The world of boxing springs up a vast array of interesting stories and journeys that provide fans with today’s most exciting future World champions. In the case of 2016 Olympic silver medallist Shakur Stevenson’s case, his path towards greatness was set in motion at just five years old…

“When I was younger, my Grandad, he played regular league baseball and he was a boxing coach also.” said Stevenson (10-0, 6 KO’s) in an exclusive interview with Boxing Social.

“I guess it all started when I went to one of his baseball games. I was around five years old and he bought along some of his fighters – I got to meet them and I found out they were boxers. The next day I asked if I could go to their gym as I felt it was cool they were boxers. When he took me to gym and I fell in love [with boxing].”

In our conversation it was clear there was no specific influence for the American southpaw star-of-the-future. It would take just a mere brush of an introduction that would immerse the infant Stevenson in the world of boxing.

“I don’t think it was the personalities of those boxers that drew me to boxing, it was just cool to me hearing they were boxers. I just felt that I wanted to say that I was a boxer too.

“I had never watched any boxing before that. Obviously my Grandad used to watch boxing, but I had never really paid any attention before I went to the gym. After my first trip to the gym, I started paying attention!”

Now fully devoted to a sport he “felt drawn to”, Stevenson became a keen admirer of former two-weight World champion Andre Ward. Life can be peculiar at times, as Stevenson would go on to be managed by his former idol.

“The main boxer that I first started to really look up to was my (now) manager, Andre Ward.” laughed Stevenson.

“At the time he was the last person to win an Olympic gold medal – and I wanted to be the next person to win it!”

En route to attempting to emulate Ward in achieving Olympic glory, Stevenson claimed gold in the Youth World Championships and the Youth Olympic Games in 2014, placing himself as one of the medal favourites heading into the 2016 Olympic games in Rio de Janeiro.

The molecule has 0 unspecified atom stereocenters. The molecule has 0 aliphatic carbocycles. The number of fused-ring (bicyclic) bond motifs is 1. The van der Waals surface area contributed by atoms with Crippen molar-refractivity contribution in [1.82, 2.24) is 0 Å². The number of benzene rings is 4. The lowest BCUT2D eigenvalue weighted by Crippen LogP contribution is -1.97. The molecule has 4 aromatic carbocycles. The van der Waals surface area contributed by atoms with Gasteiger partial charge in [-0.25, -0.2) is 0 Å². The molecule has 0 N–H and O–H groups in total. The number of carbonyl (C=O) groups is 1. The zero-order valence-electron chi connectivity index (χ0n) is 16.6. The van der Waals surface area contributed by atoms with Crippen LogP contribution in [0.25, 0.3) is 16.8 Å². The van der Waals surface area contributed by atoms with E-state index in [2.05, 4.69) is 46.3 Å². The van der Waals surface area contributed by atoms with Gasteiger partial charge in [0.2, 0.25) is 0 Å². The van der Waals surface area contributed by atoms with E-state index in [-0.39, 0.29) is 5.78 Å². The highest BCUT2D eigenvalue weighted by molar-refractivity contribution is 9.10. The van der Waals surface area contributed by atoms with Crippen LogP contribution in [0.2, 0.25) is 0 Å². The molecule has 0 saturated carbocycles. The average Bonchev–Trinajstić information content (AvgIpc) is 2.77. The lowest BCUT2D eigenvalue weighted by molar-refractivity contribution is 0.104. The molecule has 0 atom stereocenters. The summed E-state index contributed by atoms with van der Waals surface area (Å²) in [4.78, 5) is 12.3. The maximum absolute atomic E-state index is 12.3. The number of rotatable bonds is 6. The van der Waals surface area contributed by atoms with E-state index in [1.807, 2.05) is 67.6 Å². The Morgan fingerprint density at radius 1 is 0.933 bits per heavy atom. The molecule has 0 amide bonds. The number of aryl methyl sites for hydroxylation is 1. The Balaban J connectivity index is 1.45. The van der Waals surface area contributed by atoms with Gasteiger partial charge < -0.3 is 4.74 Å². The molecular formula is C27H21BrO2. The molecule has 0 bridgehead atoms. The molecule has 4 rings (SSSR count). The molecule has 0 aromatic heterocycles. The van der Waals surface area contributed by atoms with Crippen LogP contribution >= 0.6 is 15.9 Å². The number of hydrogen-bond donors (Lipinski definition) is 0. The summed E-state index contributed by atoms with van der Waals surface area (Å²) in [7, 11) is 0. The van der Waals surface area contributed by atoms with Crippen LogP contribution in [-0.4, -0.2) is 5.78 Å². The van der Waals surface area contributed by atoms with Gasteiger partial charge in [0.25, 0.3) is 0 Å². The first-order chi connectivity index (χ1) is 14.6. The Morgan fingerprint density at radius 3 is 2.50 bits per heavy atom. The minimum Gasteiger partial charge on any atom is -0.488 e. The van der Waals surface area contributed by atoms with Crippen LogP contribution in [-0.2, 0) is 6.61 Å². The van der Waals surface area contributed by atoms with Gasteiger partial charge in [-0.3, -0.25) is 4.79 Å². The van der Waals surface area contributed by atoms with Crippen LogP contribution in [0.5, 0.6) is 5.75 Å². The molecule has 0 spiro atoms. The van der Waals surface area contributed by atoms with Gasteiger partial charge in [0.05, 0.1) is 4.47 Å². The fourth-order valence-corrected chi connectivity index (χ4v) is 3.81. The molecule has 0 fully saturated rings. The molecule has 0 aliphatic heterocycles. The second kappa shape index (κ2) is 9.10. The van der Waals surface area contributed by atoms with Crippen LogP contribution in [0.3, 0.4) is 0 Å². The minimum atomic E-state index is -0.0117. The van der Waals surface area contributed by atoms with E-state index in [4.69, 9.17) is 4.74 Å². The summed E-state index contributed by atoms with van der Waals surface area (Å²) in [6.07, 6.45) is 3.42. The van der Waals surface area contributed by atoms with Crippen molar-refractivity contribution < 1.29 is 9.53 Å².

Representing the United States as a bantamweight, Sadly for the then-19-year-old Stevenson, he would fall agonisingly short of gold, losing to the decorated Cuban number one seed Robeisy Ramirez in the final.

“It was amazing!” glowed Stevenson when asked of his Olympic exploits.

“I was going for the Gold medal – and at the time I didn’t really appreciate that I got a silver medal until years later.

“But now I am a little more appreciative of my medal. I didn’t like that experience of losing and failing because I went there for one reason: to win a gold medal. When I failed, it broke my heart.

“I told myself after that I was going to have to win a World title and become great! I wasn’t going to allow myself to fail again. I don’t plan on that ever happening again.”

Despite falling short of his golden goal, Stevenson emerged from the games with a significant buzz around his future plans.

Dubbed “the next Floyd Mayweather”, the man himself flew out to Rio to take a first hand look at a fighter he made no secret of wanting to sign to his promotional company. However, Stevenson would take a different path, signing a promotional deal with ‘Hall of Fame’ promoter Bob Arum’s Top Rank and inking managerial terms with the aforementioned Ward.

“I was actually cool with Andre [Ward] before the Olympics.

“I would go down to Oakland and see him spar. He was always the same person to me on and off TV. I guess it all just played out right and it kinda worked because me and him already had a relationship. I knew he wanted the best for me in and outside of the ring.

“I had a bunch of offers, but Top Rank was the best decision for me. It was the best move for me to get my career right. I signed with Andre [Ward] first and then we went to Top Rank”

Making the transition from amateur to professional can prove difficult for many fighters – particularly those with prolonged success in the unpaid ranks, the type of which Stevenson enjoyed.

However, the Newark-born slickster appears to have taken to the professional game almost seamlessly. In just under two years since his debut, his record stands at a pristine 10-0 with 6 KO’s, and he sits comfortably within in the top ten of all four governing bodies.

“It was a big difference fighting pro!”

“It took me a couple of fights to transition. It’s a whole new level, and I guess I am adjusting to it well. I guess on Saturday we really see if I have adjusted with good opposition in front of me.”